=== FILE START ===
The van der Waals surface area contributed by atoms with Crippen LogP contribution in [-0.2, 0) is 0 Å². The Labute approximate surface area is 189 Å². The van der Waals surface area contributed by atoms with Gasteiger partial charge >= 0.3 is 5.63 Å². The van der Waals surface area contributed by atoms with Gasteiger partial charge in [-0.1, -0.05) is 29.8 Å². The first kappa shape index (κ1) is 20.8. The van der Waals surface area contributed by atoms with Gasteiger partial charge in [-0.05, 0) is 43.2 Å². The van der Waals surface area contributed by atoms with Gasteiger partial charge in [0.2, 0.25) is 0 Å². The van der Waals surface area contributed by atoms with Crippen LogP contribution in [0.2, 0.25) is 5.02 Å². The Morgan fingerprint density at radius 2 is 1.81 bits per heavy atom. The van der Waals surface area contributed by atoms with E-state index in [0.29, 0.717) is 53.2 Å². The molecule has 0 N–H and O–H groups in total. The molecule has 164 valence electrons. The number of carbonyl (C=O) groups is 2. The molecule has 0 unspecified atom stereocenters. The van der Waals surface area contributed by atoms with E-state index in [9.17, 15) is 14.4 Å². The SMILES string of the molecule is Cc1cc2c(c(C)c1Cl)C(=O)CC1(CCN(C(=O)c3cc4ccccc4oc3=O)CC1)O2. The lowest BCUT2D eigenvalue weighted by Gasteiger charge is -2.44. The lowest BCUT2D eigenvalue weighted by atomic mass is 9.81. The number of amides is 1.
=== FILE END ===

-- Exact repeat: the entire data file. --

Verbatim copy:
The van der Waals surface area contributed by atoms with Crippen LogP contribution in [-0.2, 0) is 0 Å². The Labute approximate surface area is 189 Å². The van der Waals surface area contributed by atoms with Gasteiger partial charge >= 0.3 is 5.63 Å². The van der Waals surface area contributed by atoms with Gasteiger partial charge in [-0.1, -0.05) is 29.8 Å². The first kappa shape index (κ1) is 20.8. The van der Waals surface area contributed by atoms with Gasteiger partial charge in [-0.05, 0) is 43.2 Å². The van der Waals surface area contributed by atoms with Gasteiger partial charge in [0.2, 0.25) is 0 Å². The van der Waals surface area contributed by atoms with Crippen LogP contribution in [0.2, 0.25) is 5.02 Å². The Morgan fingerprint density at radius 2 is 1.81 bits per heavy atom. The van der Waals surface area contributed by atoms with E-state index in [0.29, 0.717) is 53.2 Å². The molecule has 0 N–H and O–H groups in total. The molecule has 164 valence electrons. The number of carbonyl (C=O) groups is 2. The molecule has 0 unspecified atom stereocenters. The van der Waals surface area contributed by atoms with E-state index in [9.17, 15) is 14.4 Å². The SMILES string of the molecule is Cc1cc2c(c(C)c1Cl)C(=O)CC1(CCN(C(=O)c3cc4ccccc4oc3=O)CC1)O2. The lowest BCUT2D eigenvalue weighted by Gasteiger charge is -2.44. The lowest BCUT2D eigenvalue weighted by atomic mass is 9.81. The number of amides is 1.